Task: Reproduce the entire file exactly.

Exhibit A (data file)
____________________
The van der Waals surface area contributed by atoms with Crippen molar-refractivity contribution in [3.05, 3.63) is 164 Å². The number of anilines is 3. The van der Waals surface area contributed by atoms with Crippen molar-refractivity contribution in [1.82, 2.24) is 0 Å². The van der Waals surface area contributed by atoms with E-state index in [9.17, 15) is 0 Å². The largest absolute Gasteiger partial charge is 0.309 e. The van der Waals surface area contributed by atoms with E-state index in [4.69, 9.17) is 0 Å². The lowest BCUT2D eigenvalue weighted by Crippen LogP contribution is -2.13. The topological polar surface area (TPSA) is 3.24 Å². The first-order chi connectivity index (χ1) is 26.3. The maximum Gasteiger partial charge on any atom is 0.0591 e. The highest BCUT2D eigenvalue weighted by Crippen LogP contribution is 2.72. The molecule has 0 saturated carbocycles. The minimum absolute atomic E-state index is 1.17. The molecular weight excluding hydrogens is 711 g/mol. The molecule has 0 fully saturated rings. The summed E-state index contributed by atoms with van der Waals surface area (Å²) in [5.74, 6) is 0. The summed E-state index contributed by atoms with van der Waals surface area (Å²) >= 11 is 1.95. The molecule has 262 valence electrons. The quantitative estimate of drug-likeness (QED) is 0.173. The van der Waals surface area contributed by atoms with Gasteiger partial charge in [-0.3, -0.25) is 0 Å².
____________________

The van der Waals surface area contributed by atoms with Crippen molar-refractivity contribution in [3.05, 3.63) is 164 Å². The number of anilines is 3. The van der Waals surface area contributed by atoms with Crippen molar-refractivity contribution in [1.82, 2.24) is 0 Å². The van der Waals surface area contributed by atoms with E-state index in [9.17, 15) is 0 Å². The largest absolute Gasteiger partial charge is 0.309 e. The van der Waals surface area contributed by atoms with E-state index in [4.69, 9.17) is 0 Å². The lowest BCUT2D eigenvalue weighted by Crippen LogP contribution is -2.13. The topological polar surface area (TPSA) is 3.24 Å². The first-order chi connectivity index (χ1) is 26.3. The maximum Gasteiger partial charge on any atom is 0.0591 e. The highest BCUT2D eigenvalue weighted by Crippen LogP contribution is 2.72. The molecule has 0 saturated carbocycles. The minimum absolute atomic E-state index is 1.17. The molecular weight excluding hydrogens is 711 g/mol. The molecule has 0 fully saturated rings. The summed E-state index contributed by atoms with van der Waals surface area (Å²) in [5.74, 6) is 0. The summed E-state index contributed by atoms with van der Waals surface area (Å²) >= 11 is 1.95. The molecule has 262 valence electrons. The quantitative estimate of drug-likeness (QED) is 0.173. The van der Waals surface area contributed by atoms with Gasteiger partial charge in [-0.3, -0.25) is 0 Å².